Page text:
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PostPosted: Wed Jun 27, 2012 8:15 am 
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Wind seems to be the one constant here in N California.

I was advised by a kayaking fisher to get a drift chute.

Hobie seems to make one of the better ones.

I would appreciate how to's and not to do's from those who have used a drift chute.

Use would be mainly on a tidal/windy river or on lakes.

One of my searches said not to use on a river, where as many users use a drift chute on a river.

Below is the search on this forum re Hobie Drift Chutes:

search.php?keywords=Hobie+Drift+Chute&terms=all&author=&sc=1&sf=all&sk=t&sd=d&sr=posts&st=0&ch=300&t=0&submit=Search

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PostPosted: Wed Jun 27, 2012 11:46 am 
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Location: Portland, OR
The chute that I have is from a local store here in Portland (Fisherman's marine). I use one most of the time when anchored in the rivers while fishing for sturgeon. I anchor from the bow and throw the drift chute off the stern. I tie it up high on my crate (to my cart which sticks up above my crate) to keep the line above my rudder. When I hook a fish I pull it up and leave it on back. You can see that in this picture.

Image

The rope to the chute is the pinkish line tied to the axle of the cart. This height keeps the line from tangling in the rudder.

I also use it to slow me down when bass fishing. I find that pedaling against it slows me down and keeps me truer in any kind of a breeze. I do not know how the Hobie drift chute compares in size to what I have.

If you want to "test" it on the cheap just bring a small bucket. You may find that you do not need anything else.

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PostPosted: Wed Jun 27, 2012 12:04 pm 
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Thanks for the great feedback. If it works on the Columbia River, it will work on my local rivers.

What is the length of the rope you use, and is the rope a floating rope?

Thanks again,
Dave


pdxfisher wrote:
The chute that I have is from a local store here in Portland (Fisherman's marine). I use one most of the time when anchored in the rivers while fishing for sturgeon. I anchor from the bow and throw the drift chute off the stern. I tie it up high on my crate (to my cart which sticks up above my crate) to keep the line above my rudder. When I hook a fish I pull it up and leave it on back. You can see that in this picture.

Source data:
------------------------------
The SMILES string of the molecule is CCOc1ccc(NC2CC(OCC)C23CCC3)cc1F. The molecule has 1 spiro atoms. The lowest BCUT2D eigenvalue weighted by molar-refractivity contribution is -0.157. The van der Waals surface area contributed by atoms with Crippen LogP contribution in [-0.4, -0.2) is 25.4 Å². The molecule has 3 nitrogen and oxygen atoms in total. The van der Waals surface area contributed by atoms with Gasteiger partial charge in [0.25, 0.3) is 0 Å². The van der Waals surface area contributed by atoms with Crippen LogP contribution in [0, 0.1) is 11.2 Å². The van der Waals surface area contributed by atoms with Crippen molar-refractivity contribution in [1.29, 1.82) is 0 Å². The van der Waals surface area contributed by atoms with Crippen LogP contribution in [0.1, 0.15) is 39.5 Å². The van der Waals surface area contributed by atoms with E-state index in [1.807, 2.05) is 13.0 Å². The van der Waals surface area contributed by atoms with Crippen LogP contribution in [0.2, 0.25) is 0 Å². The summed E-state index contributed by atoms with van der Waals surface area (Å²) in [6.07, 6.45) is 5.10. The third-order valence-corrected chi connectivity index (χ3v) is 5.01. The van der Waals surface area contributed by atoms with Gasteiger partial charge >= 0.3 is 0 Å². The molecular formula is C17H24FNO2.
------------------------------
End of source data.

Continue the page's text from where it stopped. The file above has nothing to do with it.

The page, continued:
Image

The rope to the chute is the pinkish line tied to the axle of the cart. This height keeps the line from tangling in the rudder.

I also use it to slow me down when bass fishing. I find that pedaling against it slows me down and keeps me truer in any kind of a breeze. I do not know how the Hobie drift chute compares in size to what I have.

If you want to "test" it on the cheap just bring a small bucket. You may find that you do not need anything else.

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2012 Freedom Hawk Pathfinder


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PostPosted: Wed Jun 27, 2012 1:48 pm 
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Joined: Wed Sep 07, 2011 9:48 am
Posts: 190
Location: Portland, OR
I would guess that the rope is about 8 feet. It was a scrap I had laying around. You just want it to be long enough to keep the chute submerged. This will depend on the size of the chute and the height of the attachment. The rope I have does not float which is fine since I need the front portion of it to submerge with the chute. Also, the chute sinks so I doubt it makes much difference whether the rope floats or not.

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A ship in harbor is safe -- but that is not what ships are built for.
--John A. Shedd, Salt from My Attic, 1928


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